On the 4th day of the New Year, a Brooklyn-bound LIRR passenger train crashed into the buffer stops at the Atlantic Terminal in New York City injuring 104 passengers – fortunately, no fatalities have been reported yet.
31 injured passengers were serious enough to be taken to the Brooklyn Hospital Center, Kings County Hospital Center or New York Methodist Hospital; again, fortunately enough, the injuries were reported to be non-life-threatening.
“Ensuring safe operation must be the top priority of the LIRR, and we urge the Rail Road to do all that is possible to further the investigation of this incident and make its results available and apply them to enhance the safety of passengers and crew members,” LIRR Commuter Council Chairman Mark Epstein said in a statement. “The LIRRCC restates its call for the LIRR to investigate and employ operational measures, technologies, and systems to reduce the risks of injury resulting from terminal collisions.”
While Mr. Epstein’s statement sounds weighty enough, he needs to be reminded that this was the second such accident in less than three months and if we go further back we’ll find a few more examples of similar accidents and stringent safety measures should have been in place then to have avoided the latest mishap.
When an eastbound Huntington train derailed in October last year after it collided with a work train, which happened to be on the same track, injuring 33 people, officials blamed it on a track switch being left in the wrong position – now this cannot be attributed to mechanical failure – it was a clear case of sheer negligence on the part of personnel responsible for keeping such switches in the right position.
About fifteen months prior to the last mishap two trains sideswiped each other close to Jamaica because of a stop signal violation by an engineer.
According to Clark Berkowitz, Moriches railroad safety expert, “one of the things that the Long Island Rail Road does well is it maintains its trains,” and he may be right in his claim as railroad records show that improved maintenance has resulted in lesser number of mechanical failures in the railroad’s 183 year history.
A lot of railroad statistics are available to prove a marked decline in the number of LIRR customer accidents. For example, from November 2013 to October 2014 there were 5.51 injuries for every 1 million customers the LIRR carried which came down to 4.23 injuries per million from November 2014 to October 2015 and declined even further to just 2.87 injuries per million customers between November 2015 to October 2016.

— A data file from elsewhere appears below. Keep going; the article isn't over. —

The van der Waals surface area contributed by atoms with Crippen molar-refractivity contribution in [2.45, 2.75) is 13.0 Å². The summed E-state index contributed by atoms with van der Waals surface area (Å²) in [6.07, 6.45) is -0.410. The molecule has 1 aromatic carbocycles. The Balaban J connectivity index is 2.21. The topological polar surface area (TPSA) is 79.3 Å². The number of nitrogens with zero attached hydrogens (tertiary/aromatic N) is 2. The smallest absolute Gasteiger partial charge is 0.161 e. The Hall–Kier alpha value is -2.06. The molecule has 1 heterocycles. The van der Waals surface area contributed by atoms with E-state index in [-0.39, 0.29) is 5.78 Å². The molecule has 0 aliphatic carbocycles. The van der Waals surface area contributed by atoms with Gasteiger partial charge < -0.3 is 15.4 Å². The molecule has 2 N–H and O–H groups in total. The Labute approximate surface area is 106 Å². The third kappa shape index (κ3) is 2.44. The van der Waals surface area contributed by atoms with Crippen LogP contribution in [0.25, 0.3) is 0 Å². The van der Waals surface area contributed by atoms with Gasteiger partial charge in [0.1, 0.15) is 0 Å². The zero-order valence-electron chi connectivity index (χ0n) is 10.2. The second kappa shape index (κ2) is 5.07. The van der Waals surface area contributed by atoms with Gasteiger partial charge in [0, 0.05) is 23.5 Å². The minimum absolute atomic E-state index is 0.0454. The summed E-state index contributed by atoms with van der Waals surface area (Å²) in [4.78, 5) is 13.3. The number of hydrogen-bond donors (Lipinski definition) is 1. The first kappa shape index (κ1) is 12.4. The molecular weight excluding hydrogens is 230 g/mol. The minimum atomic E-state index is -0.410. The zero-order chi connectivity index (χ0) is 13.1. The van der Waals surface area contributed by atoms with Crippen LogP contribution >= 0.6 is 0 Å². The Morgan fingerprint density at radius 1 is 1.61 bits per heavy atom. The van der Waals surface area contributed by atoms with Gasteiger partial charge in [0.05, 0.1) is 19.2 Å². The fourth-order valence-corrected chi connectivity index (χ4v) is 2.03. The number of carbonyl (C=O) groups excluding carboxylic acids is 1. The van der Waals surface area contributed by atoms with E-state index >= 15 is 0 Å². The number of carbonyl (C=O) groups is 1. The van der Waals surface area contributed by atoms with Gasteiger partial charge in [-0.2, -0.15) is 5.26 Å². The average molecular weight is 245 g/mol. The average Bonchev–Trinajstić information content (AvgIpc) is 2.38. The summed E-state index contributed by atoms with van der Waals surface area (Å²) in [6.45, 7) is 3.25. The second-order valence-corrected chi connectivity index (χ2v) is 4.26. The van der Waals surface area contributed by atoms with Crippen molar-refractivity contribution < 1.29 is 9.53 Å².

In general, safety is the focus of everything we do,” LIRR spokesman Aaron Donovan said on Wednesday. “We’re always looking to improve our safety records.”
In this age of high-end technology and robotics and monitoring and state of the art safety measures, accidents continue to endanger the lives of passengers. Two accidents in less than three months are one too many.
The questions that demands answers are:
Why do accidents keep happening in spite of so many safety measures being deployed?
How can human error and negligence be minimized?
What is being done about it by the LIRR authorities?
One is likely to be told that the railroad authorities have initiated numerous safety measures and checks to minimize train mishaps such as installation of cameras in engineer cabs, and cameras facing outwards on all trains, testing engineers for sleep disorders, and state-of-the-art installations for train control and a lot of high-tech sounding terminologies that will go over the heads of the common man.
The fact remains that none of these measures have been adopted yet and it would be years before we get to see the completion of these so called initiatives. All we get to see are stats showing that there has been a decline in the number of accidents over the years while plans are underway to build houses on Mars.
Time to wake up folks, or do we need more wake-up calls? This time we got away with injuries – next time we may not be that lucky.